19-month wait, a new judge, Gertraut Goring, basically concurred,
adding that Seles's refusal to testify was a determining factor,
even though in testifying Seles would have had to sit with her
back to the courtroom.

Suddenly, instead of the closure she sought, Seles was back where
she was two years ago, trying to explain away the unexplainable
through her terror and her heartbreak. ``How can they have
expected me to go back there and testify?'' Seles said on Monday,
her voice breaking again. ``When I heard I would have to sit in
the courtroom with my back to him, I knew it was the 100 percent
absolute right decision. I mean, the man stabbed me.

``There was the way he did it, the way he planned it, the idea
that he put the knife in my back, pulled it out and was going to
do it again. I can still see the hate in his face that I saw when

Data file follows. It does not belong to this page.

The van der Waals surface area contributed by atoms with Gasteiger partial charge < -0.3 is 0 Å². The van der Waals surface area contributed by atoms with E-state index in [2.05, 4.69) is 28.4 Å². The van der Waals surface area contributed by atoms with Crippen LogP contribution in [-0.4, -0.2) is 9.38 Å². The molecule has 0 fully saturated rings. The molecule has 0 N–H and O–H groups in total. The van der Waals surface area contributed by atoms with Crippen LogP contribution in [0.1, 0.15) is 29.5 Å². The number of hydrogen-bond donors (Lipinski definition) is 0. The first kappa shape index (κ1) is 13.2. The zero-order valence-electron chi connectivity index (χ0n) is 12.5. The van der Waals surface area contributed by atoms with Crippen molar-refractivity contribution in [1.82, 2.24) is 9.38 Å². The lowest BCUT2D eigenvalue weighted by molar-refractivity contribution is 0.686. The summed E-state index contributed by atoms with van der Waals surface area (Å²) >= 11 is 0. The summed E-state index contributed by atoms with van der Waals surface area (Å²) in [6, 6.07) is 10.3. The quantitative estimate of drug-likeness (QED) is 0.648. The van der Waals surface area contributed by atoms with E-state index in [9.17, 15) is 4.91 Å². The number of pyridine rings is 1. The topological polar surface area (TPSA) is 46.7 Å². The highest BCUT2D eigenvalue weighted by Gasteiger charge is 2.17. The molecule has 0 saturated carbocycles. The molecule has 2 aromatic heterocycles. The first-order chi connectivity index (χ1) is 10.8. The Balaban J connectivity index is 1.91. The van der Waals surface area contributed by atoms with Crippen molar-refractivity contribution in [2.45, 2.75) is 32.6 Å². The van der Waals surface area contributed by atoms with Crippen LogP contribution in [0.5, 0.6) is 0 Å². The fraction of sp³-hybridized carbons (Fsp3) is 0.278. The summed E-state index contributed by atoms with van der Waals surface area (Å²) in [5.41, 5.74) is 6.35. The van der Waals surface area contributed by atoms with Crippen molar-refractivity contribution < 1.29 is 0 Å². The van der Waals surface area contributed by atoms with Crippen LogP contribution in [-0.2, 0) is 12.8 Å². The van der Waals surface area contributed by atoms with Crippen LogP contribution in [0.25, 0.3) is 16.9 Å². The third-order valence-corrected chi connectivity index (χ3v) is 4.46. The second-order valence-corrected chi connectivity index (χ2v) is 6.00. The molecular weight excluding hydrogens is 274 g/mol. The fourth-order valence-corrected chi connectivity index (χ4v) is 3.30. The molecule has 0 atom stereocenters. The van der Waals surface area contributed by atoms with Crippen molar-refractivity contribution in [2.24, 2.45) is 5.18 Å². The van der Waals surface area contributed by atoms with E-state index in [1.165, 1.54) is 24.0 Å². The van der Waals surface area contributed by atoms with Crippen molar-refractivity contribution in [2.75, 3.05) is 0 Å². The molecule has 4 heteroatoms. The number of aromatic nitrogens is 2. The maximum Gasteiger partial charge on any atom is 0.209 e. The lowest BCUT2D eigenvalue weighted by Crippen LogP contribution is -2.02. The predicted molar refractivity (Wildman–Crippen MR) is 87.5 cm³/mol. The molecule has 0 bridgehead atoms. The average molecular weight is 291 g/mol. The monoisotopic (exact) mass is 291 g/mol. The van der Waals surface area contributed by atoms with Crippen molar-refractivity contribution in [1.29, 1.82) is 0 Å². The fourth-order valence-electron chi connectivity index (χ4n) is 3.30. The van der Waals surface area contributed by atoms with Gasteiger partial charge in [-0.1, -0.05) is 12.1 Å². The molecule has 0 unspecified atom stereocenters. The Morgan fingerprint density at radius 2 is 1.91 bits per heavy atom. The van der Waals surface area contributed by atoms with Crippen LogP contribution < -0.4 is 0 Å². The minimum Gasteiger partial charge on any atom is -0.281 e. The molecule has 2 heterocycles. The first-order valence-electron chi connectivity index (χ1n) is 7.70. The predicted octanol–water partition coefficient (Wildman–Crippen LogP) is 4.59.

I turned around. And they say he doesn't have to go to jail at
all? ``I don't understand,'' she sobbed, her voice trailing
off until it was no more than a murmur. ``I'm just . . . so . . .
confused.''

Before Monday's verdict, Seles's two-year absence from tennis had
been blamed on her grievances about the way the court in Hamburg
and the Women's Tennis Association (WTA) treated her immediately
after the attack. The last time Seles granted extended interviews,
15 months ago, she spoke poignantly of being a talent derailed at
19. But the most forbidding obstacle to her return to tennis has
always been the spectral possibility that Parche, or someone like
him, would surface again -- outside a store, through a window,
across an airplane aisle, in a restaurant booth next to hers.

That's the macabre fear Seles lives with. That's the unshakable
anxiety that rears up unexpectedly and overtakes her. Everything
will be fine for long stretches; Seles's tennis workouts and her
determination to get back on tour may even peak. Then something --
perhaps just sitting in a darkened movie theater -- triggers a
fresh rush of uneasiness. ``Then she's thinking of the stabbing,''
says her father, Karolj Seles, ``and she goes to pieces again.''

But in the days before Parche's retrial began on March 21, there
had been a palpable stirring in Seles's camp, and some guarded